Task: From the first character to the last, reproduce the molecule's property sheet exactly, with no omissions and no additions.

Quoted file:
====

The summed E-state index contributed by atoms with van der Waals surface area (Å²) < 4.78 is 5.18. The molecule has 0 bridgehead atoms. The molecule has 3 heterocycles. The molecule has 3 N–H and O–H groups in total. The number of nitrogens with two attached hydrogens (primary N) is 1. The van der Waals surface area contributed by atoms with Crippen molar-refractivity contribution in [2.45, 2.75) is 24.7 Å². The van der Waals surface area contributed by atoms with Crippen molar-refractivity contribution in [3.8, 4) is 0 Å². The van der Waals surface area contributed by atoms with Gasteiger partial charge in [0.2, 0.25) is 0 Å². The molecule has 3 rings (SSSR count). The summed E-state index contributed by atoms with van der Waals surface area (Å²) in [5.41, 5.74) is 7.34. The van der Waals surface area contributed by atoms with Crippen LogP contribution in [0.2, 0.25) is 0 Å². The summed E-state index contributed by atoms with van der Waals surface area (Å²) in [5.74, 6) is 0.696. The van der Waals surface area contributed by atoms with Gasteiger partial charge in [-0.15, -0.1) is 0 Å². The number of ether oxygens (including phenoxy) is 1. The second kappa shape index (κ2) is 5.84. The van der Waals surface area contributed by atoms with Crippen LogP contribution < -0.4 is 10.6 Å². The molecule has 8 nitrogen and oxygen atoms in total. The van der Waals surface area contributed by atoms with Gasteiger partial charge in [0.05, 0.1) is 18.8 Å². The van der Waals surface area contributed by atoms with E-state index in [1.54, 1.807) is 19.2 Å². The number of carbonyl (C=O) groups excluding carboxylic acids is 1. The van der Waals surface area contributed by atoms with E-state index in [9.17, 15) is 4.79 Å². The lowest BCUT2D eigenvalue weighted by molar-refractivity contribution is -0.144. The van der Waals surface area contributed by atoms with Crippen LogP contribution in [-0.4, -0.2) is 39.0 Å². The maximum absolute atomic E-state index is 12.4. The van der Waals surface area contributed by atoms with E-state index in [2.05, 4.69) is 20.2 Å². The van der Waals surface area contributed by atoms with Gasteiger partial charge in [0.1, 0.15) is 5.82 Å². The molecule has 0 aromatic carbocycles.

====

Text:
The summed E-state index contributed by atoms with van der Waals surface area (Å²) < 4.78 is 5.18. The molecule has 0 bridgehead atoms. The molecule has 3 heterocycles. The molecule has 3 N–H and O–H groups in total. The number of nitrogens with two attached hydrogens (primary N) is 1. The van der Waals surface area contributed by atoms with Crippen molar-refractivity contribution in [2.45, 2.75) is 24.7 Å². The van der Waals surface area contributed by atoms with Crippen molar-refractivity contribution in [3.8, 4) is 0 Å². The van der Waals surface area contributed by atoms with Gasteiger partial charge in [0.2, 0.25) is 0 Å². The molecule has 3 rings (SSSR count). The summed E-state index contributed by atoms with van der Waals surface area (Å²) in [5.41, 5.74) is 7.34. The van der Waals surface area contributed by atoms with Crippen LogP contribution in [0.2, 0.25) is 0 Å². The summed E-state index contributed by atoms with van der Waals surface area (Å²) in [5.74, 6) is 0.696. The van der Waals surface area contributed by atoms with Gasteiger partial charge in [-0.15, -0.1) is 0 Å². The number of ether oxygens (including phenoxy) is 1. The second kappa shape index (κ2) is 5.84. The van der Waals surface area contributed by atoms with Crippen LogP contribution < -0.4 is 10.6 Å². The molecule has 8 nitrogen and oxygen atoms in total. The van der Waals surface area contributed by atoms with Gasteiger partial charge in [0.05, 0.1) is 18.8 Å². The van der Waals surface area contributed by atoms with E-state index in [1.54, 1.807) is 19.2 Å². The number of carbonyl (C=O) groups excluding carboxylic acids is 1. The van der Waals surface area contributed by atoms with E-state index in [9.17, 15) is 4.79 Å². The lowest BCUT2D eigenvalue weighted by molar-refractivity contribution is -0.144. The van der Waals surface area contributed by atoms with Crippen LogP contribution in [-0.4, -0.2) is 39.0 Å². The maximum absolute atomic E-state index is 12.4. The van der Waals surface area contributed by atoms with E-state index in [2.05, 4.69) is 20.2 Å². The van der Waals surface area contributed by atoms with Gasteiger partial charge in [0.1, 0.15) is 5.82 Å². The molecule has 0 aromatic carbocycles.